4 2 mins 8 yrs

I have written before of grief, of remembrance, of a loss so sharp that it seemed to cut through the wind; but I get just a little tired of the professional blame bunch, especially from this lot.

They blame the design  of the grounds.

They state that the ‘visitors turnstiles’ were old, decrepit, and continually jammed.

They blame the ground’s owners for not remodelling the entire stadium for better access.

They blame the police for not supervising crowd control.

They blame the police for the lack of co-ordination between gates.

They blame the police and the Sheffield club for anything they had previously forgotten to include in their litany of blame.

Strangely enough, not a word is laid; not a finger pointed; not a single utterance of condemnation is made at the Liverpool ‘fans’ who made their final heave to get in to see their sacred ‘club’ play a game of bloody football; and in doing so helped crush ninety-six of their fellow supporters to death.

Once again, the serial champions of the British Cities Victimhood trophy gather to allegedly mourn those who died; the solemn ‘minute silence’ echoes around their silly minds, the bells toll continnually; and we are supposed to feel; What Exactly?


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4 thoughts on “and on, and on, etc.

  1. Mike , I usually look forward to your post , however I feel that this is unworthy .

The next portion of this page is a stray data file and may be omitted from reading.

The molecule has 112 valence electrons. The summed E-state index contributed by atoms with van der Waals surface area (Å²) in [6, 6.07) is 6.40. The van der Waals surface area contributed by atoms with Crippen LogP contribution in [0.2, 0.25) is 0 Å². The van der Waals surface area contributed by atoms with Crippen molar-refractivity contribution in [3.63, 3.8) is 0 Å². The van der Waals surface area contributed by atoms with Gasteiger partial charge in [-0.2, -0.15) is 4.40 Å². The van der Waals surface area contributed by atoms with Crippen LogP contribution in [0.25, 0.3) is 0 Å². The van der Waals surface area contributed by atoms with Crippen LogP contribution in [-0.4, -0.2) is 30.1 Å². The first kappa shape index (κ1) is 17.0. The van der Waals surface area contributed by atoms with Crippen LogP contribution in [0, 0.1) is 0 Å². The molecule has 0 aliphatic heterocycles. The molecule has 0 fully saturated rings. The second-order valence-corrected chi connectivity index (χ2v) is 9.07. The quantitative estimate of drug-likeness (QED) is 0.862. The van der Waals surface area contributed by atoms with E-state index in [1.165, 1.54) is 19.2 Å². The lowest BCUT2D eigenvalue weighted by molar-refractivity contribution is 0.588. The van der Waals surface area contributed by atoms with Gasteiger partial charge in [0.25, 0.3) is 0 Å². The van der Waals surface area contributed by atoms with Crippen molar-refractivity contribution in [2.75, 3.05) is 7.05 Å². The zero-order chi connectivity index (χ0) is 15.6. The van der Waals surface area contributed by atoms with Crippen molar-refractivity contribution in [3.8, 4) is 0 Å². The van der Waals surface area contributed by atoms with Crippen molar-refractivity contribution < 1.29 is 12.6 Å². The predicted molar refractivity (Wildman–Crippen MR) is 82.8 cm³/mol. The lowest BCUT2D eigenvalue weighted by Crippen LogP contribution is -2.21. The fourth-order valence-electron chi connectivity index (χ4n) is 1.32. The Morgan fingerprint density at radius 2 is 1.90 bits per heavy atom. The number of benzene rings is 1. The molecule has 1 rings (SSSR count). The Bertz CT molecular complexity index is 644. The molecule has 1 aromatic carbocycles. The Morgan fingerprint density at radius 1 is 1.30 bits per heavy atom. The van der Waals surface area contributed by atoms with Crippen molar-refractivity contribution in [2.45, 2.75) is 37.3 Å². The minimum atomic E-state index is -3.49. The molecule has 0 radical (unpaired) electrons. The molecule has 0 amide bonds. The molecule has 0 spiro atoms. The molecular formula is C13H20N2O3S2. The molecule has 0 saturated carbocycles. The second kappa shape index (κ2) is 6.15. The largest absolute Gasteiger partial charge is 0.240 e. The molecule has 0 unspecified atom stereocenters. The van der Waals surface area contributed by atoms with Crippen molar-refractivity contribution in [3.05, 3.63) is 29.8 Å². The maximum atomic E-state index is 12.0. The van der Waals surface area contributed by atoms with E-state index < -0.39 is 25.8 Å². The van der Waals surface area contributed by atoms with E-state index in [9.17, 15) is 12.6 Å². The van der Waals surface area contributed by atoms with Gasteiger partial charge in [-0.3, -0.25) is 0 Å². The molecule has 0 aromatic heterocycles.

2. Couldn’t agree with you more Mike: mawkish nonsense.

    “Until justice is done”. That is: we can blame someone (and put them in jail if they are still alive) for a tragedy that was clearly caused by “fans” crushing from the back.

    Why should the state pay to “police” such an event and why are they blamed when it goes wrong?

    I feel deeply for all the families who have lost loved once but this blame-culture shows the sickness in our society now.

  3. nse,

    I think your last paragraph just about sums it up, – no-one taks any responsibility for their own mistakes, it’s always the fault of others.

    That Liverpool fans were among the worst of hooligan groups at that time seems largely to have been forgotten, that their victims in this tragedy seemed to be the young and innocent makes their evasion of any responsibility quite shameful and demeans the very real sympathy that most of us have for the victims and their relatives.

    I believe this incident was the trigger for the implementation of the ‘seats only’ legislation.

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